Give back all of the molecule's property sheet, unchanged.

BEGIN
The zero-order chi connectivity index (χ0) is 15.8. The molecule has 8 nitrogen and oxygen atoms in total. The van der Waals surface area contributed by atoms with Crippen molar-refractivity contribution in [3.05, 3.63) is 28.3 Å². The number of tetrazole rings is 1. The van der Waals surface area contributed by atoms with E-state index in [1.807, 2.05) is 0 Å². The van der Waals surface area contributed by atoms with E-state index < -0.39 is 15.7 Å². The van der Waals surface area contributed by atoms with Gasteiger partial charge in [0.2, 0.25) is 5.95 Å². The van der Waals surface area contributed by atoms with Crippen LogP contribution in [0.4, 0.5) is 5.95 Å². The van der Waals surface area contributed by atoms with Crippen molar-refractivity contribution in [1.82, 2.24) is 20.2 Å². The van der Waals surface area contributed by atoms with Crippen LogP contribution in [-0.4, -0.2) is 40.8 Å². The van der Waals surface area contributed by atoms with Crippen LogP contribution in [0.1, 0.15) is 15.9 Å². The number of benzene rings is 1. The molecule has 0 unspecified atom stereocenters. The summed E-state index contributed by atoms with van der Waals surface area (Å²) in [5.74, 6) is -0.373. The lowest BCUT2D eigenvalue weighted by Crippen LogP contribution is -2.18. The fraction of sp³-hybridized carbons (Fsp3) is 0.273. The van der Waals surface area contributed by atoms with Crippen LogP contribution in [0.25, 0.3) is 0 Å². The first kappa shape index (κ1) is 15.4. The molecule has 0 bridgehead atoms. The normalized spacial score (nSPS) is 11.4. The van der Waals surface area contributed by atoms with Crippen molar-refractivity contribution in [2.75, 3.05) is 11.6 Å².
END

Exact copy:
The zero-order chi connectivity index (χ0) is 15.8. The molecule has 8 nitrogen and oxygen atoms in total. The van der Waals surface area contributed by atoms with Crippen molar-refractivity contribution in [3.05, 3.63) is 28.3 Å². The number of tetrazole rings is 1. The van der Waals surface area contributed by atoms with E-state index in [1.807, 2.05) is 0 Å². The van der Waals surface area contributed by atoms with E-state index < -0.39 is 15.7 Å². The van der Waals surface area contributed by atoms with Gasteiger partial charge in [0.2, 0.25) is 5.95 Å². The van der Waals surface area contributed by atoms with Crippen LogP contribution in [0.4, 0.5) is 5.95 Å². The van der Waals surface area contributed by atoms with Crippen molar-refractivity contribution in [1.82, 2.24) is 20.2 Å². The van der Waals surface area contributed by atoms with Crippen LogP contribution in [-0.4, -0.2) is 40.8 Å². The van der Waals surface area contributed by atoms with Crippen LogP contribution in [0.1, 0.15) is 15.9 Å². The number of benzene rings is 1. The molecule has 0 unspecified atom stereocenters. The summed E-state index contributed by atoms with van der Waals surface area (Å²) in [5.74, 6) is -0.373. The lowest BCUT2D eigenvalue weighted by Crippen LogP contribution is -2.18. The fraction of sp³-hybridized carbons (Fsp3) is 0.273. The van der Waals surface area contributed by atoms with Crippen LogP contribution in [0.25, 0.3) is 0 Å². The first kappa shape index (κ1) is 15.4. The molecule has 0 bridgehead atoms. The normalized spacial score (nSPS) is 11.4. The van der Waals surface area contributed by atoms with Crippen molar-refractivity contribution in [2.75, 3.05) is 11.6 Å².